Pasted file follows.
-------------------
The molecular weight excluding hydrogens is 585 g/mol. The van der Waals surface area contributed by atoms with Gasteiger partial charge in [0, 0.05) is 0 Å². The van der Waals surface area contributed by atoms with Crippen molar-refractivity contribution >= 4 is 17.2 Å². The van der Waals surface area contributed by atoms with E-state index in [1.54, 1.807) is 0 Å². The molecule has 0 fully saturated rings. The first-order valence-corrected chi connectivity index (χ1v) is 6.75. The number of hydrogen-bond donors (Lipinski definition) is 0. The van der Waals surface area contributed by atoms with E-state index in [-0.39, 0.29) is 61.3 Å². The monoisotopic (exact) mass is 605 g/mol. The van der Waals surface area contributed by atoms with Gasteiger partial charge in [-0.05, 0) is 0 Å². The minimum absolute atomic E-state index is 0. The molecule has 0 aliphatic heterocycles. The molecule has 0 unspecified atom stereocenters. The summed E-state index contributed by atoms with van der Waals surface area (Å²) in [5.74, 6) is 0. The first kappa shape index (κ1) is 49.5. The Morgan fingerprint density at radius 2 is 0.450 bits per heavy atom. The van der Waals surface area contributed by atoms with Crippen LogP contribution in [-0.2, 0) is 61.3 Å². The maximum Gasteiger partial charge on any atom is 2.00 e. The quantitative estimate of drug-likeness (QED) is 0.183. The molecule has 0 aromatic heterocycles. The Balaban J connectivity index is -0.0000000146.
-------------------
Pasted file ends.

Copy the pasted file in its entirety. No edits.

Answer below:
The molecular weight excluding hydrogens is 585 g/mol. The van der Waals surface area contributed by atoms with Gasteiger partial charge in [0, 0.05) is 0 Å². The van der Waals surface area contributed by atoms with Crippen molar-refractivity contribution >= 4 is 17.2 Å². The van der Waals surface area contributed by atoms with E-state index in [1.54, 1.807) is 0 Å². The molecule has 0 fully saturated rings. The first-order valence-corrected chi connectivity index (χ1v) is 6.75. The number of hydrogen-bond donors (Lipinski definition) is 0. The van der Waals surface area contributed by atoms with E-state index in [-0.39, 0.29) is 61.3 Å². The monoisotopic (exact) mass is 605 g/mol. The van der Waals surface area contributed by atoms with Gasteiger partial charge in [-0.05, 0) is 0 Å². The minimum absolute atomic E-state index is 0. The molecule has 0 aliphatic heterocycles. The molecule has 0 unspecified atom stereocenters. The summed E-state index contributed by atoms with van der Waals surface area (Å²) in [5.74, 6) is 0. The first kappa shape index (κ1) is 49.5. The Morgan fingerprint density at radius 2 is 0.450 bits per heavy atom. The van der Waals surface area contributed by atoms with Crippen LogP contribution in [-0.2, 0) is 61.3 Å². The maximum Gasteiger partial charge on any atom is 2.00 e. The quantitative estimate of drug-likeness (QED) is 0.183. The molecule has 0 aromatic heterocycles. The Balaban J connectivity index is -0.0000000146.